BBA builds engine support ops center
Christmas day last year, a flight crew boarded their jet in Las Vegas, only to find its APU dead with no hope of restarting it. Faced with being grounded and a passenger needing to leave, the crew called in BBA Aviation's engine repair crew.
The response was fast and saw the passenger to his destination with minimal delay, but it could have been faster.
Jump ahead nine months. BBA Aviation Engine Repair and Overhaul (ERO) opened its new mission-control-like First Support Center in Grapevine, Texas (at the Dallas/Fort Worth International Airport) in September.
First Support can quickly identify the most conveniently located field service technicians, rental engines, mobile response vehicles and tools for any given situation around the globe. "We track the precise status of every field service job as well as the availability of our assets and personnel," explained BBA Aviation ERO president Hugh McIlroy. "By monitoring air- and land-based traffic as well as the impact of weather and airport delays, when a customer calls with an AOG issue, we can rapidly deploy solutions via the most efficient means and routes."
BBA (Booth No. 3257) claims that First Support is a significant step ahead of existing engine support networks. "Decisions on resource allocation that used to take hours to ascertain and coordinate can now be handled in seconds–while the customer is online or on the telephone," said McIlroy.
The new support center has access to engines' historical databases to allow ERO service reps to forecast events and pre-position assets and personnel to respond to these. The workstations can connect with powerplant diagnostic systems such as via live video streaming from borescopes to allow engineering and quality assurance personnel to consult with each other via video conference and have all the necessary information in front of them. The First Support system also has instant access to technical information, airworthiness requirements and reference materials to quickly support on-site demands.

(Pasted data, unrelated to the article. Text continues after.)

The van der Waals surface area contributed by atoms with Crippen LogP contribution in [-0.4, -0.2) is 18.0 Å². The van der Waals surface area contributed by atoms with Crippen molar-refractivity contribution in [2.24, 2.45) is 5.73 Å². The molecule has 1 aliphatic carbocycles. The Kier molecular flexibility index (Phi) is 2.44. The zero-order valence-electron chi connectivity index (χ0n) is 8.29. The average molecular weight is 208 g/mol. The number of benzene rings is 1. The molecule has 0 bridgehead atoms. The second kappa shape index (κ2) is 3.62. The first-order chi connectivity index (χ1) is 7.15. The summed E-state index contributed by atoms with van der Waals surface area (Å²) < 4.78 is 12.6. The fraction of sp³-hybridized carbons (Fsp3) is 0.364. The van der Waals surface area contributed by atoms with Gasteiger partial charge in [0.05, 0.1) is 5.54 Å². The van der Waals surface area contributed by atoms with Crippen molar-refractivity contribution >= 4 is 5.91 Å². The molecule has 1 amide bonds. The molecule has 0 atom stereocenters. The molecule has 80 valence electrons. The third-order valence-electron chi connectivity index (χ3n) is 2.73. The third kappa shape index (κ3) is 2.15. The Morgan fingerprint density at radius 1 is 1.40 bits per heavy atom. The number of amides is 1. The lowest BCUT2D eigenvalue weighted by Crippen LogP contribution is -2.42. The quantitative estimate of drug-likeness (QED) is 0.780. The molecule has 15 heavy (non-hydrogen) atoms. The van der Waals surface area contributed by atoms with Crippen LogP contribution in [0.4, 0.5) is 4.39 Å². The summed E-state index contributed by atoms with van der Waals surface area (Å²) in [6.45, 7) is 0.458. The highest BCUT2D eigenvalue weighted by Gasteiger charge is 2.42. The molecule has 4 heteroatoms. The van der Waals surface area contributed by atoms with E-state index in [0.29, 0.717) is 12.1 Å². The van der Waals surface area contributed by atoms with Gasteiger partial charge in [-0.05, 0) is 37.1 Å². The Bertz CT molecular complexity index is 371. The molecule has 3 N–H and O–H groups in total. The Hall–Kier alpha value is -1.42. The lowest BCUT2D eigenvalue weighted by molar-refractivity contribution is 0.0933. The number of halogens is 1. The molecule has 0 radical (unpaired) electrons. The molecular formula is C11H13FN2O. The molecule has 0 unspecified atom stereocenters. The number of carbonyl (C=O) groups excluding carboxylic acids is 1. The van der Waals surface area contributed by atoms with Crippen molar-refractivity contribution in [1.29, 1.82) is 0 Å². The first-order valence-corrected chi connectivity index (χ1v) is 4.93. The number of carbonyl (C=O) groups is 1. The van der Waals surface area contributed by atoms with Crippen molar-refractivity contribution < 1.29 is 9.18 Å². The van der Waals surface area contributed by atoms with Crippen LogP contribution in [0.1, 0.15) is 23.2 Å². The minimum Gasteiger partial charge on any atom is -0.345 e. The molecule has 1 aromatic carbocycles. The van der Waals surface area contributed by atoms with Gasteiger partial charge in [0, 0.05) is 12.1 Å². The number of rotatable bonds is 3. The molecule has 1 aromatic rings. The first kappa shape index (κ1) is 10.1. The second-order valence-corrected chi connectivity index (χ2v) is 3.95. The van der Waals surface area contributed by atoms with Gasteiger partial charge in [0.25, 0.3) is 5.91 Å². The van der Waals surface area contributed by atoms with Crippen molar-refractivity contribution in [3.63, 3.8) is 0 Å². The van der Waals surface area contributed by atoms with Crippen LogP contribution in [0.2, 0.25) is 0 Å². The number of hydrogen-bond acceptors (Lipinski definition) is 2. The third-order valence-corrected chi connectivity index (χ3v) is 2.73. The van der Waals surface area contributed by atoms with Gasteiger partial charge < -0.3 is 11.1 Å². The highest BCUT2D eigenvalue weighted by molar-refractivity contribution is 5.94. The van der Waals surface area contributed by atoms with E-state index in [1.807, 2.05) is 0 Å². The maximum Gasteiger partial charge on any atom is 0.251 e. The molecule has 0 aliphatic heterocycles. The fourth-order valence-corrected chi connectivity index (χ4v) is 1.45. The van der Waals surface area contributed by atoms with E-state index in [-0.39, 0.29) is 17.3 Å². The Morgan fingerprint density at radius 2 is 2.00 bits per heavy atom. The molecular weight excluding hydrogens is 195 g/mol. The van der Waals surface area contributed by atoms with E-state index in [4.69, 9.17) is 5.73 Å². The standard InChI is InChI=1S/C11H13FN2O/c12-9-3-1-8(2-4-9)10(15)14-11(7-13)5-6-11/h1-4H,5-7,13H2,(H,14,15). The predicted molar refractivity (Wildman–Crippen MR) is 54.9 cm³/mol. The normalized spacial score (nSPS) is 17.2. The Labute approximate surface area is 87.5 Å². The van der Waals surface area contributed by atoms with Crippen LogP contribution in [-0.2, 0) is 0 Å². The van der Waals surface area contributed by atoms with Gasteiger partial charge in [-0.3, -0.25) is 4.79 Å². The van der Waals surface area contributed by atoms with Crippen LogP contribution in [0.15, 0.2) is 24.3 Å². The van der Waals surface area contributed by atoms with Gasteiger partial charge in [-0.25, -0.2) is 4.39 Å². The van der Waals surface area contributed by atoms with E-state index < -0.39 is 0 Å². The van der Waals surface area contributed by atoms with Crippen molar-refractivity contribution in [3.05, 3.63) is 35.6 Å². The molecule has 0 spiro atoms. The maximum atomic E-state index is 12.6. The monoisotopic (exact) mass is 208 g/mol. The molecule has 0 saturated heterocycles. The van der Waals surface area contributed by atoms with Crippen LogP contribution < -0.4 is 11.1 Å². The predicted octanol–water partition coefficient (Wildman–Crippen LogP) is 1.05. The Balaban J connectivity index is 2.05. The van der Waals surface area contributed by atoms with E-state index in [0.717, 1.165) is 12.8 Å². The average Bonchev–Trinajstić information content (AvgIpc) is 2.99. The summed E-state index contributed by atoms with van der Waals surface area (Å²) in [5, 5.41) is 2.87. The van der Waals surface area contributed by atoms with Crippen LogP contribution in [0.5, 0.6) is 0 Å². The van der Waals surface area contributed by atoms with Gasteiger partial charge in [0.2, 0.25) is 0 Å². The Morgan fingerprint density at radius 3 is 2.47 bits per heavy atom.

The operations room features a massive wall monitor composed of high-definition screens and nine workstations for the response team. Three of those are tasked with individually covering calls based on engine maker. The workstations are motorized to raise and lower, because–as work-place specialists told BBA–when stressed, people work better standing, according to Christopher Pratt, BBA's director of marketing and strategic planning. "The idea is to make quick decisions, and respond quickly to customer needs," Pratt said.
All workstations in the facility can be linked together to share data, and everything is recorded so service reps can study trends as they develop.
When a customer calls for support, the engine service rep will work with him to first try troubleshooting the problem. "These reps have a lot of experience working with the engines, so they know all the quirks and tricks to get them working again," Pratt said.
If it becomes evident more work is needed, the service reps pass the case over to a dispatcher who can route not just a response team, but ensure any specialty tools are FedEx'd to the airport quickly.
The teams, the tools, replacement engines, even the cases for the engines all carry GPS trackers so the dispatchers in Dallas can see their exact location anywhere on the globe.
The field service teams can send live feeds of what they're doing back to the response center, as well. A representative in the Dallas facility could watch a real-time feed of a borescope examination in Mumbai if needed.
BBA hopes that not only will this new center help increase response speed, but it will also teach dispatchers about maintenance trends so they can begin to predict needs so they can preposition equipment.
"When you know the trends, you can start to place equipment where you know you're going to need it before you do," Pratt said. "After a couple of years, we should be able to even see where the trends fall out seasonally."
The company is also expanding its global presence, according to Pratt.